01/27/2010 12:00AM

Owner knows years of sunshine

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ARCADIA, Calif. - Long before someone came up with the idea of commingling the racing assets of California and Florida into a Sunshine Millions concept, Leonard Lavin had it nailed.

Year after year, Lavin would churn out fine product at his Glen Hill Farm, across the road from Florida's famed Ocala Stud, where Rough'n Tumble, sire of Dr. Fager, once did business. Lavin would then send the best of his runners to California, after which their names became known as Convenience, Relaunch, Uniformity, Header Card, Top Rung, Repriced, and Carload, among many others.

Lavin wasn't particular, though. He wanted to win races anywhere they offered a decent purse, which is why his Glen Hill silks are known from New York to Florida to his hometown of Chicago. In Lavin's most spectacular turn on the national stage, he won the 1994 Breeders' Cup Distaff at Churchill Downs with the gray mare One Dreamer, a daughter of Relaunch, and somehow managed the neat trick of presenting the trophy to himself. Lavin's Alberto Culver Co. was a longtime sponsor of the race.

Lavin's commitment to California extends to time well spent at his West Coast home in Rancho Santa Fe, not far from Del Mar. On Wednesday morning, though, he was reached in his Alberto Culver office, where he shows up every day in his role as the company's chairman emeritus.

"I'm in beautiful, sunny Chicago, where it's 5 above zero," Lavin said, although he sounded warm. "I'm looking forward to coming out, only I'll be watching the race at the Del Mar OTB."

The race he's talking about is the $300,000 Sunshine Millions Filly and Mare Turf, to be run on Saturday as part of Santa Anita's half of the bicoastal series with Gulfstream Park. Glen Hill Farm will be represented by Closeout, a 5-year-old mare who turned in a sharp performance over the Santa Anita grass last fall when she ran second to Tuscan Evening in the Las Palmas Handicap. Closeout has finished first or second in 10 of 15 starts, while winning the Pucker Up at Arlington and the Locust Grove at Churchill Downs.

Having turned 90 last October, Lavin's got the right to watch the race anywhere he pleases. He is also welcome to wax nostalgic, since his racing life began in the mid 1960s, a few years after he took Alberto Culver public. Only a handful of American owner-breeders have been at it as long.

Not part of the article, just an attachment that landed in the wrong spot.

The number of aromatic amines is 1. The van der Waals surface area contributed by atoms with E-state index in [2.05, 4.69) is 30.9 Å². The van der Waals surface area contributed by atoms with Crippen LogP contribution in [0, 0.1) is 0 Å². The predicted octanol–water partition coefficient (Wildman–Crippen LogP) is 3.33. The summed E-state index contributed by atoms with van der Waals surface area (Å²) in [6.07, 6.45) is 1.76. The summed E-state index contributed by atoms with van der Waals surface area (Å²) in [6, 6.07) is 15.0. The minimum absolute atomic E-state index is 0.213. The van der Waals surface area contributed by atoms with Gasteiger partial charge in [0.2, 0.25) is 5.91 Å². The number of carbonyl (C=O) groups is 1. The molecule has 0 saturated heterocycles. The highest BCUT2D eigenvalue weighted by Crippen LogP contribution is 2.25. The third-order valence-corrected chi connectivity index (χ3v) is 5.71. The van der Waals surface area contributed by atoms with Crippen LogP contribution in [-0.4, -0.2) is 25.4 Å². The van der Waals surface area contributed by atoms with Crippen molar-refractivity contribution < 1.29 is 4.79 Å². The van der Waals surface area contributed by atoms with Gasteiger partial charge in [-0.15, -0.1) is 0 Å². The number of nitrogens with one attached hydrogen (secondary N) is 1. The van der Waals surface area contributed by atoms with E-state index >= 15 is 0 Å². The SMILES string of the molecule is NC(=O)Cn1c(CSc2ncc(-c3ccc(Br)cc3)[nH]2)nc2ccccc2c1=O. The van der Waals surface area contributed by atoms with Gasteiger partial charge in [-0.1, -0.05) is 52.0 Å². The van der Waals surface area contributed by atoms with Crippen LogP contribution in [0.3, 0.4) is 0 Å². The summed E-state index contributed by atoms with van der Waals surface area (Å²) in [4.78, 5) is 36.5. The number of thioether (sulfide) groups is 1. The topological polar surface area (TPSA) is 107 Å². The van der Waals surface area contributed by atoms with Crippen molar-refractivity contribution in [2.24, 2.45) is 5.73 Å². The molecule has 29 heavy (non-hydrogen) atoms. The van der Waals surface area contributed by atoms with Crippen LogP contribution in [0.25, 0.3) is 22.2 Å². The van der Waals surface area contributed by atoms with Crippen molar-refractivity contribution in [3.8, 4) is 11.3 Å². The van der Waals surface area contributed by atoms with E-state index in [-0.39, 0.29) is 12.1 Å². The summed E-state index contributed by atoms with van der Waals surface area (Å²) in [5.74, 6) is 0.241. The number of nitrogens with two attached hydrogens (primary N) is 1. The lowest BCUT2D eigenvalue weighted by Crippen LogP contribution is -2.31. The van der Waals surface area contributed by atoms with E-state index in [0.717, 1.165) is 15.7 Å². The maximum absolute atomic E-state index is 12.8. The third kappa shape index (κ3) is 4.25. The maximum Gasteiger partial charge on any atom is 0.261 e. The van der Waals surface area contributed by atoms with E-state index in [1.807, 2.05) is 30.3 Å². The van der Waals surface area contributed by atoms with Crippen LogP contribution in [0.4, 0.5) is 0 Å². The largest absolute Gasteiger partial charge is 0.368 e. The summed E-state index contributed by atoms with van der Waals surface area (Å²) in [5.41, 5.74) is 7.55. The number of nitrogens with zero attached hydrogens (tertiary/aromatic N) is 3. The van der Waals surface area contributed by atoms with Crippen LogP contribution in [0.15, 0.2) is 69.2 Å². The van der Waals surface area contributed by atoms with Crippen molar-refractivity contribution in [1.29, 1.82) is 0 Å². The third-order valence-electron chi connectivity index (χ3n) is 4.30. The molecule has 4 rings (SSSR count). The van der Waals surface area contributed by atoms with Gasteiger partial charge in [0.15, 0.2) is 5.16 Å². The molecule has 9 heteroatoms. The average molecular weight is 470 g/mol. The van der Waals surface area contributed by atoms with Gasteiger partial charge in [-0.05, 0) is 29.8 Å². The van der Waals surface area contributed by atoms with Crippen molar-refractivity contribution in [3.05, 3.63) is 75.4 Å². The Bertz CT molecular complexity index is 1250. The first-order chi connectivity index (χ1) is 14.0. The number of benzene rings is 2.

"We've bred 60 stakes winners, an enviable record in itself," Lavin proudly noted. "I turned over the reins of Glen Hill to my grandson Craig Bernick a couple of years ago, and we had once of our best years in 2009. More important, I should say his name is Craig Lavin Bernick."

Handing the operation Glen Hill to a member of his family is in keeping with Lavin's lifelong philosophy. His late wife, Bernice, was his chief partner in the creation and success of Alberto Culver. His daughter Carol (Craig's mother) is chairman of the Alberto Culver board.

In terms of his Thoroughbred business, Lavin has used a number of trainers through the years, including Paddy Gallagher and Tim Yakteen currently in California. But his ties with Texas branch of the Proctor family run deepest, through the brothers Allan and Willard, and Willard's sons, Tom and Hap.

"I miss the knowledge of the old-time trainers," Lavin said. "They loved horses. That was the most important thing. Nowadays, frankly, they're all businessmen. Vets get called in too soon. The trainer becomes a medical assistant.

"Here's what I mean," Lavin went on. "I was watching a Kentucky Derby with Proctor" - he was referring to Willard - "and after the race, he turned to me and said, 'I just want to tell you, Mr. Lavin, I never would have won this Derby with that horse, because I never would have run him. He's lame, and there's no two ways about it.' Sure enough, that horse never ran again."

Tom Proctor trains Closeout, while his father trained her sire, Repriced. The mare is also blessed with the blood of Relaunch, winner of the 1979 Del Mar Derby, who died in 1996 at age 20.

"He's the best male horse I ever had," Lavin said. "If he'd have been sound there's no telling how far he have gone. It was his ankles, all the time. But still he ran against Spectacular Bid and John Henry, and they knew they'd been in a race."

Relaunch set up Spectacular Bid's world record 1:57.80 for 1 1/4 miles in the 1980 Strub Stakes at Santa Anita with a mile split of 1:32.80. The next month, in the 12-furlong San Luis Rey on the grass, Relaunch carried level weights against John Henry and finished second by 1 1/2 lengths.

"After that race," recalled Lavin, "Jimmy Kilroe came up to me and said, 'If that horse was sound, you'd have the greatest horse since man.' "

As head of the racing department, Kilroe was like that, making sure people felt good about their horses in the face of noble defeat. But Lavin knew what he had. Besides One Dreamer, Relaunch also lays claim to 1986 Breeders' Cup Classic winner Skywalker, and became known as a coveted sire of broodmares like Deep Discount, the dam of Closeout.

"We're planning to close out the field," Lavin deadpanned, and he has the mare to back him up.